A: At one point, I worked at a credit union. I was a loan officer, and they found out because of the doctor who disclosed my status. A couple people there were a little hesitant, but as time went on, I didn’t have an issue with it because it was a small credit union. I didn’t have a problem with them. But I ended up leaving town because I had a young son and it was beginning to affect him, too. I moved to a bigger city to get away from all that. Other than that, I haven’t had any issues with employers because I didn’t have to disclose my status to employers.
I think people need to talk about it more and make it open. People think of it as a death sentence, and it’s not. It’s not like it used to be.”
Q: Okay. And how about with friends and family? Have you had any issues with them or have they been relatively accepting?
A: My family has been accepting, very accepting to the point where I’m always the cook. I’m always the cook, the babysitter, or different things in the family. And my friends have been great. I’ve never had a problem with dating or anything like that.
Q: With your experience over the years, what do you think needs to be done to overcome HIV stigma?
A: I think people need to talk about it more and make it open. People think of it as a death sentence, and it’s not. It’s not like it used to be. People need to catch up with science. The laws also need to catch up with the science. Proper sex education needs to be back in schools, and we should give students the choice to learn about all the different types of STDs out there to take the stigma out of it, because they don’t know about the super gonorrhea that’s out there. They don’t know that syphilis is coming on the rise again. It’s all about teaching it, making sure that they know, and letting the science and the laws catch up together.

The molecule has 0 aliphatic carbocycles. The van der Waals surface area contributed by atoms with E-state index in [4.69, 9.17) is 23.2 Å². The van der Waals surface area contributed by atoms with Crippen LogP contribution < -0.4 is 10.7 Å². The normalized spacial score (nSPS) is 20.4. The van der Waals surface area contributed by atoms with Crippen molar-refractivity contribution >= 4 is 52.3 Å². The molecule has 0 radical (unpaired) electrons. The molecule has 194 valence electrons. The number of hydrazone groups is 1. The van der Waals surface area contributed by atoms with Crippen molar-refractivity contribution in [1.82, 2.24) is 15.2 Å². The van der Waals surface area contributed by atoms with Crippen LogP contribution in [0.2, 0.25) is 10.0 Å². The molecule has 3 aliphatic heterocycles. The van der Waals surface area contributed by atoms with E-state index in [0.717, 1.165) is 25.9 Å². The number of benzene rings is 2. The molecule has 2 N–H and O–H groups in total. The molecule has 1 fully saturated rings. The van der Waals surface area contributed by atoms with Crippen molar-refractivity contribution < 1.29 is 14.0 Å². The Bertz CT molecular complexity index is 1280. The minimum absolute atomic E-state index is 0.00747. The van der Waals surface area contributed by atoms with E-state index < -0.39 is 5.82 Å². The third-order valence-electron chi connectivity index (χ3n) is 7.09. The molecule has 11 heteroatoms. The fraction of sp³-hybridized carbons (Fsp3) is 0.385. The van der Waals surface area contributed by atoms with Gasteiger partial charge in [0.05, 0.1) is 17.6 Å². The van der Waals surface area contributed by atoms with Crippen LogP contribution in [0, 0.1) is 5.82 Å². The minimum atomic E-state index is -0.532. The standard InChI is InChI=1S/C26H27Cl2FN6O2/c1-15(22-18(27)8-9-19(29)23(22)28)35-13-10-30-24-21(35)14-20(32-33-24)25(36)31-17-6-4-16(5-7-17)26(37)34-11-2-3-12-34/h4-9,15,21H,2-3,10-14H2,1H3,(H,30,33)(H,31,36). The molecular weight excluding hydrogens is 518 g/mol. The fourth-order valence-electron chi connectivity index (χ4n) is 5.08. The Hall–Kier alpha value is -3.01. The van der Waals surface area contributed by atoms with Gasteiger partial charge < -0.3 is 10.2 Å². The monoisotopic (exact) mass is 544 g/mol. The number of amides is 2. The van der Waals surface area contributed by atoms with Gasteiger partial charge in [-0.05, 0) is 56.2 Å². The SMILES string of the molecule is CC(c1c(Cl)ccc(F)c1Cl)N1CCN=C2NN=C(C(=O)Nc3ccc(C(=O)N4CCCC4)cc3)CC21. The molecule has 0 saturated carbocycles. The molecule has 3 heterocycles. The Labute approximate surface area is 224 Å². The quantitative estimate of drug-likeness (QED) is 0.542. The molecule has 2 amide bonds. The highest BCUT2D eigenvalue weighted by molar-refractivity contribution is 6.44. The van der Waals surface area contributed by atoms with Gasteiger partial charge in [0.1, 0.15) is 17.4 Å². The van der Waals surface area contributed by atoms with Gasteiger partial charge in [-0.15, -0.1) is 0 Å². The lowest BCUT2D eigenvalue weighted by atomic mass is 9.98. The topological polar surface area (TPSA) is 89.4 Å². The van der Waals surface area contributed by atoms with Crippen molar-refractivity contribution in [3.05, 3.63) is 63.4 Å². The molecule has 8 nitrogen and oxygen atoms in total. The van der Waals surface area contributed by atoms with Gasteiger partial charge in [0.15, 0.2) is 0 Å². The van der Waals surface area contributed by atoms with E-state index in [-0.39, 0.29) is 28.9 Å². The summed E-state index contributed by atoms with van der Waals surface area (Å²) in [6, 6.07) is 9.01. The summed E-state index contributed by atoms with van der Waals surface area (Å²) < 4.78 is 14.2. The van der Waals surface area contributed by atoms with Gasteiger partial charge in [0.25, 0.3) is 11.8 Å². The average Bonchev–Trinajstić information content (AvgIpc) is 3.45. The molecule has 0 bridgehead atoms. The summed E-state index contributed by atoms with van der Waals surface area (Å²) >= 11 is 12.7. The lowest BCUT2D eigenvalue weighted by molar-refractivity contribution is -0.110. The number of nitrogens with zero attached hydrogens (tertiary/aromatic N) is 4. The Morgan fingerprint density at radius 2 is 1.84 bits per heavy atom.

Q: Then, if these changes were made, how do you see them benefiting the HIV community?
Oh, well, a lot of people would be able to live in the open. It’s similar to people that are in the LGBTQ community that are in the closet where there’s a lot of HIV-positive people that are in the closet. If these changes were made, they would be able to come out of the closet and live their life fully. They wouldn’t have to worry about someone hurting them or losing family members or friends just because they are positive. They’d be able to live their life fully and be happy.
Q: Are there any community resources or educational materials that you found helpful?
A: The Body and Positively Aware. There’ve also been other little magazines that I have found in the offices of different health departments on display that you could pick up and read and get a lot of information from.
It’s similar to people that are in the LGBTQ community that are in the closet where there’s a lot of HIV-positive people that are in the closet. If these changes were made, they would be able to come out of the closet and live their life fully.”
Q: Is there anything that I didn’t ask about that you think is important to emphasize?
A: The only way to reach zero cases is by taking stigma out of having HIV/AIDS. That way people will get tested without feeling like they’ll be shamed and ostracized if someone finds out about it. For me, being a woman of color, stigma is prevalent in the African-American community, and I feel that we should address getting stigma out of it. I think churches and religious groups could help with that, but a lot of them don’t help like they should. They teach it like someone did something wrong or that they brought it on themselves, and no, you didn’t bring it on yourself. It’s something that happened. I think that needs to be addressed more. Also, a lot of older people are getting it because it’s not being talked about. A lot of older people have it because we live longer with it, but there’s a lot of them who are getting it because we don’t talk about it, and they live with it in silence.